New reports from Cifas, an independent, not-for-profit membership organisation that works to prevent fraud and financial crime, reveal that there has been a 27-per-cent increase in false insurance claims across the UK in the past year.
Members of Cifas identified the biggest causes of false claims as household insurance fraud and motor insurance fraud – making up 52 per cent and 45 per cent of false claims respectively.
Overall, insurers saw a decrease in fronting – when a driver claims they are the main user of a vehicle that is actually driven by a young driver or other high-risk motorist in order to receive lower premiums – though 300 cases occurred in 2018 and there was an 18-per-cent increase in fronting by people aged 21-30 years.
Chief Executive Officer of Cifas Mike Haley commented: “As the rise of false claims in household and motor insurance shows, many people are seemingly unaware of the risks they’re running and the consequences it can have by committing everyday fraud. While the overall downturn in fronting insurance policies is a positive sign, the fact that young people are increasingly more likely to commit that type of fraud highlights the need for continuing education. More needs to be done to raise awareness about the harm of fraud and financial crime.”
In response to these alarming statistics, Cifas has launched its ‘Face of Fraud’ campaign, which sheds light on the claims temptations that can entice consumers to commit fraud, and urges people to seriously consider the consequences of making false claims or fronting insurance policies.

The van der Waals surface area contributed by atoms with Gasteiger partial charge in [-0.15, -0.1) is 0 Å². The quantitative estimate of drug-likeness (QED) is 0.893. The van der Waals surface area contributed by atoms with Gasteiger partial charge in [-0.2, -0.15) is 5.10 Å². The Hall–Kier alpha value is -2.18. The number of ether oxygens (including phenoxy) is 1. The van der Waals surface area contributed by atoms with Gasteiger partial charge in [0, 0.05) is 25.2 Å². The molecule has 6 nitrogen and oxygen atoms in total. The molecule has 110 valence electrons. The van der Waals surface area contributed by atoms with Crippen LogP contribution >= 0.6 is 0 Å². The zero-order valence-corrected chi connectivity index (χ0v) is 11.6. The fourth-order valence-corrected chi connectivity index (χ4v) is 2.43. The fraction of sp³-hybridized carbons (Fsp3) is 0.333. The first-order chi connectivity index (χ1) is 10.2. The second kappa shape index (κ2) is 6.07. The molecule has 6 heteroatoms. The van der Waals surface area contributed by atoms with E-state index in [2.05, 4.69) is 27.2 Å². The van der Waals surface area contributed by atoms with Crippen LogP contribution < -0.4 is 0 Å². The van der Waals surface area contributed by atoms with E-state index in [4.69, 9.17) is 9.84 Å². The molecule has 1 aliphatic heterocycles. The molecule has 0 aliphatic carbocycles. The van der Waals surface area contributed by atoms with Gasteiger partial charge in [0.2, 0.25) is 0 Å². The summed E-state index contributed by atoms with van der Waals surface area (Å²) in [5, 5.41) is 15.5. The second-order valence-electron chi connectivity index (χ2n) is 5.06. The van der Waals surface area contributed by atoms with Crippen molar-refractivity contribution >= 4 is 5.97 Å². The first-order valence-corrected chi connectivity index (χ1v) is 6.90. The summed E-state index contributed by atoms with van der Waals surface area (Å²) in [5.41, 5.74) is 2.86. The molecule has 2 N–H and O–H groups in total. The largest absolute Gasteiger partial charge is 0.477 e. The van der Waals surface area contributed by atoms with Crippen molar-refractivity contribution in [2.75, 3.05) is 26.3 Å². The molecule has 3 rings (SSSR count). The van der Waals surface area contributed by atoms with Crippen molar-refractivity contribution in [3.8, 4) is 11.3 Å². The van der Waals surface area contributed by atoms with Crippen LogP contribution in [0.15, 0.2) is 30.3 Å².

"False insurance claim fraud and fronting insurance policies are often seen as an easy way to make a bit of money without hurting anyone. Yet the idea that fraud is a victimless crime is completely false,” Haley stated.
Indeed, the consequences can be very serious – including non-payment of claims; cancellation of the insurance policy; individuals having to pay costs that arise from an accident; a record with Cifas and the Insurance Fraud Register, making it more difficult to obtain insurance and other financial services. Not to mention that the case could also be reported to the police for investigation, potentially leading to a criminal conviction and a prison sentence.
Haley also adds that ‘committing fraud hurts everyone’: “Your neighbours, your friends, people in the area, and the UK as a whole. Insurers have to spend longer reviewing insurance claims and policy requests, premiums go up, and everyone loses out.”